The following FVP_Base_RevC-2xAEMv8A parameters should be used to boot Linux with 8 CPUs using the AArch64 build of TF-A.

<path-to>/FVP_Base_RevC-2xAEMv8A                             \
-C pctl.startup=0.0.0.0                                      \
-C bp.secure_memory=1                                        \
-C bp.tzc_400.diagnostics=1                                  \
-C cluster0.NUM_CORES=4                                      \
-C cluster1.NUM_CORES=4                                      \
-C cache_state_modelled=1                                    \
-C cluster0.cpu0.RVBAR=0x04010000                            \
-C cluster0.cpu1.RVBAR=0x04010000                            \
-C cluster0.cpu2.RVBAR=0x04010000                            \
-C cluster0.cpu3.RVBAR=0x04010000                            \
-C cluster1.cpu0.RVBAR=0x04010000                            \
-C cluster1.cpu1.RVBAR=0x04010000                            \
-C cluster1.cpu2.RVBAR=0x04010000                            \
-C cluster1.cpu3.RVBAR=0x04010000                            \
--data cluster0.cpu0="<path-to>/<bl31-binary>"@0x04010000    \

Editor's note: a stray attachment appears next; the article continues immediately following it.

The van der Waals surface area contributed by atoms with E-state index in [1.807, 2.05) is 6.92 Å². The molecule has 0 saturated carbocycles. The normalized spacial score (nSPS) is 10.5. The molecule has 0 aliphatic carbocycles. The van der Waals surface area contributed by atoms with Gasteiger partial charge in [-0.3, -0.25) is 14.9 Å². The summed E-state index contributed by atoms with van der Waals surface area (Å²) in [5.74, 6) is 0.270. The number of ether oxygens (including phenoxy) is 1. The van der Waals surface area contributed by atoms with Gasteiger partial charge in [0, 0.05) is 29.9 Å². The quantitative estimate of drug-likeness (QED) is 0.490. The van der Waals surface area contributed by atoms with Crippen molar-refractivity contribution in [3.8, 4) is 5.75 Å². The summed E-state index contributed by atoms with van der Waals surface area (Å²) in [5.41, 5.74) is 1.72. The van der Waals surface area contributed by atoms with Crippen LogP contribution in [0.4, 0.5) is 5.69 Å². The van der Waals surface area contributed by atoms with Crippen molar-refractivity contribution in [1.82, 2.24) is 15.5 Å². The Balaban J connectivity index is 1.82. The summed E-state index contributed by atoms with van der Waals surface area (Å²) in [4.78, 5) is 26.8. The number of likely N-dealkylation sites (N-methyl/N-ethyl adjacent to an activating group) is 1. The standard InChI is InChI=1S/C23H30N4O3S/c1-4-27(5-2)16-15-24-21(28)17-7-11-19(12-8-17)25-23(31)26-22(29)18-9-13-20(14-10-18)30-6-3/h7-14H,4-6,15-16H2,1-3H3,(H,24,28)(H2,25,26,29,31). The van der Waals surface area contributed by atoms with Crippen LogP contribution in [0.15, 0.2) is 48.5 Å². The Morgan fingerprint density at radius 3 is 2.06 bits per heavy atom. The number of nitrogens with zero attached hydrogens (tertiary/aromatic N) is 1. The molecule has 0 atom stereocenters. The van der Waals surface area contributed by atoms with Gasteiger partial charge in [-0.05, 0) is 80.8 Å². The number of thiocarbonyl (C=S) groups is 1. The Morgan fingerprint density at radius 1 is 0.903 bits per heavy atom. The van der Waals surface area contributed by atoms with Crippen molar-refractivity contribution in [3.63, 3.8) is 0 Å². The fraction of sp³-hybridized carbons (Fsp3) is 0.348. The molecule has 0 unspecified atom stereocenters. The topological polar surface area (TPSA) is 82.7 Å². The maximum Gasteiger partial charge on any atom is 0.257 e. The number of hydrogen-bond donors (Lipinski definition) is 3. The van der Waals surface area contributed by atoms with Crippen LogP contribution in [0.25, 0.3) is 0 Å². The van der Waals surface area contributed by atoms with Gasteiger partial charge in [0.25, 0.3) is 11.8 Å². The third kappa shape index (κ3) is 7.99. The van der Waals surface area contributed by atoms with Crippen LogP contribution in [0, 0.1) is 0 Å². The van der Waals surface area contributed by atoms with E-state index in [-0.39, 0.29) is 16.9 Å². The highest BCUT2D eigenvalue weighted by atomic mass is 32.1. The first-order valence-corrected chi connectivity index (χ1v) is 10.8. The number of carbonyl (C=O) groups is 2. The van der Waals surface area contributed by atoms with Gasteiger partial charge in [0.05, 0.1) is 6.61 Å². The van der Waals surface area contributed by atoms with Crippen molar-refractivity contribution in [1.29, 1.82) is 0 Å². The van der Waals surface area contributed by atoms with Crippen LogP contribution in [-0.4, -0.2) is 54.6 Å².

--data cluster0.cpu0="<path-to>/<bl32-binary>"@0xff000000    \
--data cluster0.cpu0="<path-to>/<bl33-binary>"@0x88000000    \
--data cluster0.cpu0="<path-to>/<fdt>"@0x82000000            \
--data cluster0.cpu0="<path-to>/<kernel-binary>"@0x80080000  \
--data cluster0.cpu0="<path-to>/<ramdisk>"@0x84000000

Notes:

  • If Position Independent Executable (PIE) support is enabled for BL31 in this config, it can be loaded at any valid address for execution.
  • Since a FIP is not loaded when using BL31 as reset entrypoint, the --data="<path-to><bl31|bl32|bl33-binary>"@<base-address-of-binary> parameter is needed to load the individual bootloader images in memory. BL32 image is only needed if BL31 has been built to expect a Secure-EL1 Payload. For the same reason, the FDT needs to be compiled from the DT source and loaded via the --data cluster0.cpu0="<path-to>/<fdt>"@0x82000000 parameter.
  • The FVP_Base_RevC-2xAEMv8A has shifted affinities and requires a specific DTS for all the CPUs to be loaded.
  • The -C cluster<X>.cpu<Y>.RVBAR=@<base-address-of-bl31> parameter, where X and Y are the cluster and CPU numbers respectively, is used to set the reset vector for each core.
  • Changing the default value of ARM_TSP_RAM_LOCATION will also require changing the value of --data="<path-to><bl32-binary>"@<base-address-of-bl32> to the new value of BL32_BASE.

Running on the AEMv8 Base FVP (AArch32) with reset to SP_MIN entrypoint

The following FVP_Base_AEMv8A-AEMv8A parameters should be used to boot Linux with 8 CPUs using the AArch32 build of TF-A.

<path-to>/FVP_Base_AEMv8A-AEMv8A                             \